I didn’t realize it at first, mostly because I live on a planet far from earth, with green grass, dancing butterflies, where everything is for free and people just love each other, that most of these music videos have been produced by record companies. It just occurred to me after a while, when words like “director”, “lightening team”, and “animators” (please note the plural) in the credits finally made it to my brain.
I felt like baking a cake to compete with Unilever’s sweet sales in the supermarket around the corner.
“Did you see, they have a director?”, I said to Robin, who was already in a state of agony, probably visiting my home planet. We don’t have a director, we are two people, one pushing the record button on our sufficiently working camcorder, the other one doing something before a green screen, both hoping that the post-production on our rusty old workstation will lead to “something cool”.
And this morning, I realized that I couldn’t remember any song. Strange thing. Shouldn’t this all be about the music at the first place? I had consumed all these flawless images, scenes in perfect lightening, animations that would take years only to render - but where did they belong to?
I know, it is a necessity to illustrate music these days. MTV has spoiled us, and it is so convenient to just consume pre-thought images instead of letting your mind create own images for a song. Maybe all the writers should stop producing literature, and just make movies; this would save us all from investing too much time and effort in being part of carefully formulated thoughts and expressed feelings.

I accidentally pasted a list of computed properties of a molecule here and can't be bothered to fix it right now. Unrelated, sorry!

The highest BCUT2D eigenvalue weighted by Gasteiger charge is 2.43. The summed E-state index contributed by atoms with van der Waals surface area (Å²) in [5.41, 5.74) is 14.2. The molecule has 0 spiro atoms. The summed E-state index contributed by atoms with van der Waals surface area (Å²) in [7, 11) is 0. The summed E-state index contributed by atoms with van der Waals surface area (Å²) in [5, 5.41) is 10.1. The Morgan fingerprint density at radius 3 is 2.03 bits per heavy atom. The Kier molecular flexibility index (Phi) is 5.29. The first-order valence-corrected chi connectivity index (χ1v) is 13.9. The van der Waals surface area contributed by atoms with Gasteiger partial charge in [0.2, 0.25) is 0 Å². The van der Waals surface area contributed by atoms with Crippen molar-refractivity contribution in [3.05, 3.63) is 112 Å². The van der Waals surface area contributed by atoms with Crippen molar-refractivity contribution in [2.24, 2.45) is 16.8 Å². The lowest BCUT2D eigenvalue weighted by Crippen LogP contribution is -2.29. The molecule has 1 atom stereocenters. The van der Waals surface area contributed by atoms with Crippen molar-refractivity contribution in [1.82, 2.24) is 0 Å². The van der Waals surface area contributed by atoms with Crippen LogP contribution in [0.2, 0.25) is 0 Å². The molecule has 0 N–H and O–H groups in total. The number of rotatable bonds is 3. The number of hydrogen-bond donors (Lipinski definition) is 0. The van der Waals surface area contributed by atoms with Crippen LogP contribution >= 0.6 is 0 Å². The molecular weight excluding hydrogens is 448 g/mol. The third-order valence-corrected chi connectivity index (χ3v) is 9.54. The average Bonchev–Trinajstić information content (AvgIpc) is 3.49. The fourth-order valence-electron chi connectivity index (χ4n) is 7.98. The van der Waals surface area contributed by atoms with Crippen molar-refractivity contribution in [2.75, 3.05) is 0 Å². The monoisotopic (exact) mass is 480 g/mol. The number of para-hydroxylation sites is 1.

At the same time, I realized that since we have the Beauty video online and showed it some friends, we only received feedback on the images, the video, but not nothing about the music, nothing like “Good song”, or “Well, I’m not into that kind of stuff, sounds like speed metal”, or even “Yes, my mom liked it”.
So the question is: is music still perceived if it is presented on its own? Or do we need images to decide if we like a song or not? Or wouldn’t we even watch the video if the song creeps the hell out of me in the first place? Or would we manage to listen to a style that we obviously do not like, but later-on, after the images have done their work, change our mind to “not that bad”?
What happened to me yesterday evening was that I even couldn’t remember the music, which is not a good sign. I mean, at least one song should have made it to my center of taste.
If everyone would be like me, and I hope that’s not the case, the music has become secondary when you watch a video. Music is, however, a factor that can make you last till the end of a video. But I don’t think that most unfamiliar songs without visualization can be strong enough to make it, with some exceptions of course, especially when it comes to established bands like Metallica. This might sound a bit devastating, but is probably the ugly truth.
However, an interesting question would be if James Hetfield and Lars Ulrich, for whatever reason, would picture themselves for a song on Death Magnetic in a Californian toy shop in Armani business suits, feeding popcorn to puppies with pink ribbons, if that would change the perception of the song. Maybe.
Videos that caught our interest yesterday were:
The Airplane Boys - Catalogue Girl
PopKid 2000 - PlayBoy’s Bend
The Toxic Avenger - Toxic is Dead
the dead pirates - wood
arjanM - blackhole
Cinnamon Chasers - Luv Deluxe